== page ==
The landscape slowly gives way to rolling hills and herds of bison.

You don’t realize how high in elevation you really are until you come to an observation parking area where you can look out over the valley.


The road leads us out of the high rolling grasslands and toward the last Yellowstone “Village”. The narrow, two-lane road isn’t particularly congested at this time and it’s a great thing! I notice traffic stopping in the westbound lane and I slow down. No one is behind me and what a blessing that turns out to be. On the west bound side, right along the road, RIGHT ALONG THE SIDE OF THE ROAD, is this big ol’ guy
DSC_0034 (1)
I instinctively grab the camera and get the shot! I wish I had gotten a shot of the look on the guy’s face in the car going west as his wife took photos; eyes wide, mouth open … and my face was the same! Incredible reaction, incredible shot. WOW!!!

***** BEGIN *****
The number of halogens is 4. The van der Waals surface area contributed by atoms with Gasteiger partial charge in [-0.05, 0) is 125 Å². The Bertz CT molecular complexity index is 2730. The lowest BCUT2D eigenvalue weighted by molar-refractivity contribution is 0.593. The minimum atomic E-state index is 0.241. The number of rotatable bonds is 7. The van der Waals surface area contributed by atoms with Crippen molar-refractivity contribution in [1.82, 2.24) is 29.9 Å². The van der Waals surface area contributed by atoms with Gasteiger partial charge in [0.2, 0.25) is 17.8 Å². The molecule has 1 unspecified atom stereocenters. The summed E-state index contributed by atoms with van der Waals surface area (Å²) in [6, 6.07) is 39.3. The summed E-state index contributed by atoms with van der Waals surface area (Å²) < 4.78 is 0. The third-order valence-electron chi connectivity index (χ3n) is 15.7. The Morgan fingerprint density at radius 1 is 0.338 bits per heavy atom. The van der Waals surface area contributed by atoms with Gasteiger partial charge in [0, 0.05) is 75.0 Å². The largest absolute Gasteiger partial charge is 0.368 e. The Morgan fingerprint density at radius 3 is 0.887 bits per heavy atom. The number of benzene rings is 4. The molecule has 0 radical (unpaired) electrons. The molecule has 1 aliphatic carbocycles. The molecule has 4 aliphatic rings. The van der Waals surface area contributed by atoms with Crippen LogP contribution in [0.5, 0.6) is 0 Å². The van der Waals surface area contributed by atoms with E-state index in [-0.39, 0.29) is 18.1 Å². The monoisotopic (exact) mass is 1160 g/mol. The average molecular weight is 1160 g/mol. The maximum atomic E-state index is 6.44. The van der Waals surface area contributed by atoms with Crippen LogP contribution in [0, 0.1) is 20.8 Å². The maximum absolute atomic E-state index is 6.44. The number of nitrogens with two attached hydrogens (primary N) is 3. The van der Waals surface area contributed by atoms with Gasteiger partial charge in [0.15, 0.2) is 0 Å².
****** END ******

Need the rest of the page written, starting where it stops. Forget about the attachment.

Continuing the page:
As we leave this part of the park we climb in elevation a little bit. Fire raged through this end of the park a few years back.

DSC_0038 (2)

We travel along Yellowstone Lake for several miles and a thunderstorm gathers.

DSC_0035 (3)DSC_0037 (3)

We get to Sylvan Pass,  8530 feet, and begin a descent of 7% grade for five miles. It’s narrow, twisting two-lane road that hugs the mountain on the westbound side with a sheer drop into the canyon on the eastbound side. Heart in my mouth we gear down and take it slow enough to cause cussing I’m sure in the vehicles behind us but that’s okay. I spy one too many holes broken through the guard rail to care what they might think.
As we level out and leave Yellowstone behind us we find a national forest campground and get our spot for the night.

Thanks for reading our blog! Hugs, Shawna, The Chiweenie Brothers, and ol’ Burger the nomad goat dog.